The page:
Locomotive Building in Wolverhampton


The Shrewsbury & Birmingham Railway (S&B) originally planned a route from Shrewsbury to Birmingham, via Wolverhampton High Level Station and the Stour Valley Line. The Stour Valley Line was originally known as the Birmingham, Wolverhampton & Stour Valley Railway, its construction was authorised by an Act of Parliament passed on 3rd August 1846. The capital was equally divided between four sources; the company itself, the Shrewsbury & Birmingham Railway, the Birmingham Canal Company,  and local interests. The London & North Western Railway (L&NWR) was always hostile to the S&B and they soon managed to gain control of the Stour Valley Line. This was done in three steps: 

1) The L&NWR took over the Birmingham Canal Company.

2) The L&NWR leased the line under the terms of an Act passed on 1st July 1847 that would prevent the Shrewsbury & Birmingham from using the line if they joined the Great Western Railway, which was an intense rival.

3) By making the Wolverhampton General station (High Level) and the section to Bushbury joint property with the Shrewsbury & Birmingham in an Act of 9th July 1847, which also gave the S&B running powers over the Stour Valley Line.

Stafford Road Works as originally built.

The S&B realised that it could not reach Birmingham as planned and so it decided to build its headquarters and repair shop at Wolverhampton. The buildings had to be situated close to the railway and preferably close to the town centre. The only suitable site that could be found was in between the railway and the Stafford Road, about three quarters of a mile from the town centre.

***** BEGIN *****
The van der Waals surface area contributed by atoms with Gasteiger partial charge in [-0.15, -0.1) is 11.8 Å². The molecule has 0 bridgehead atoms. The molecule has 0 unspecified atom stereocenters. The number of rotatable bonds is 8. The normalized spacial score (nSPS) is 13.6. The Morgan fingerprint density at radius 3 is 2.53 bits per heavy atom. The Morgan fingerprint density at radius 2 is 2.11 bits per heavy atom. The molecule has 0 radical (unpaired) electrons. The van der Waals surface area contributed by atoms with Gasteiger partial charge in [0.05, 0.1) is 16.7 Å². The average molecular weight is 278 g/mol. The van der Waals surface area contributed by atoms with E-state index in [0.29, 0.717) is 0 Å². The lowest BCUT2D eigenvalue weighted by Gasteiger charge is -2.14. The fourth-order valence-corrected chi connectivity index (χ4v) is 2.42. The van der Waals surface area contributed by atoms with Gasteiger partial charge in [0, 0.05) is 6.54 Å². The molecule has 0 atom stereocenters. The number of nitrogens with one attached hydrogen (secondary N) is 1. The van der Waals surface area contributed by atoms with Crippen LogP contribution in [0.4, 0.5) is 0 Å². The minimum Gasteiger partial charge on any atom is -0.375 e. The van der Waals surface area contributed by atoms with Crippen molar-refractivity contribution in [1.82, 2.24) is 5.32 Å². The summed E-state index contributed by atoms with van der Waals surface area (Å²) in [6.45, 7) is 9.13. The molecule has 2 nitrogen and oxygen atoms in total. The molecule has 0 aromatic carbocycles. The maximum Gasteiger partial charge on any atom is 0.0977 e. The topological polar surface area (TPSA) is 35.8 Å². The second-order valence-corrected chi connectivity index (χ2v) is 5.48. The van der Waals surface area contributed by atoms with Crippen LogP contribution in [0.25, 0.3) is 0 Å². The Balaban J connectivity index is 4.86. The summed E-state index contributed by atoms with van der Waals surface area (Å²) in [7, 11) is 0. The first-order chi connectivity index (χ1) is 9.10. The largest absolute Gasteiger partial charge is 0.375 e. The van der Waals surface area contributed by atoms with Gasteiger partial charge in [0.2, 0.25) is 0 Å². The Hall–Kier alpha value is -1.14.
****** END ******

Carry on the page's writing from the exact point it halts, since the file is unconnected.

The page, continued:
The land was purchased by the company's architect Mr. Edward Banks, who designed the buildings.

Construction began in July 1849, and was completed in November of that year at about the time of the railway's opening. The offices were built along the Stafford Road and behind them was the locomotive shed, carriage and wagon shed, the repair shops and traverser, and a goods shed. The new site was known as Stafford Road works. 

On 1st September 1854 the S&B amalgamated with the Shrewsbury & Chester Railway, and the Great Western Railway (GWR), to become the Northern Division of the GWR. The lines to the north of Wolverhampton were standard gauge whereas the lines to the south were broad gauge. This meant that the works had to cater for both gauges.

The original layout as planned by the S&B was designed for the stabling and repair of rolling stock. The company purchased locomotives, vehicles, and spare parts as required, and so the works had only a very limited facilities for making and reconditioning parts. These facilities would now have to be improved to cater for the larger number of locomotives and rolling stock that were used on the line. The GWR decided to retain the existing buildings and machinery, and adapt them for both broad gauge and standard gauge use. This would be the only locomotive works in the Northern Division. The carriage and waggon dept. was moved to Saltney, and extra machinery was brought from Shrewsbury. The Northern Division stores was also to be located here.


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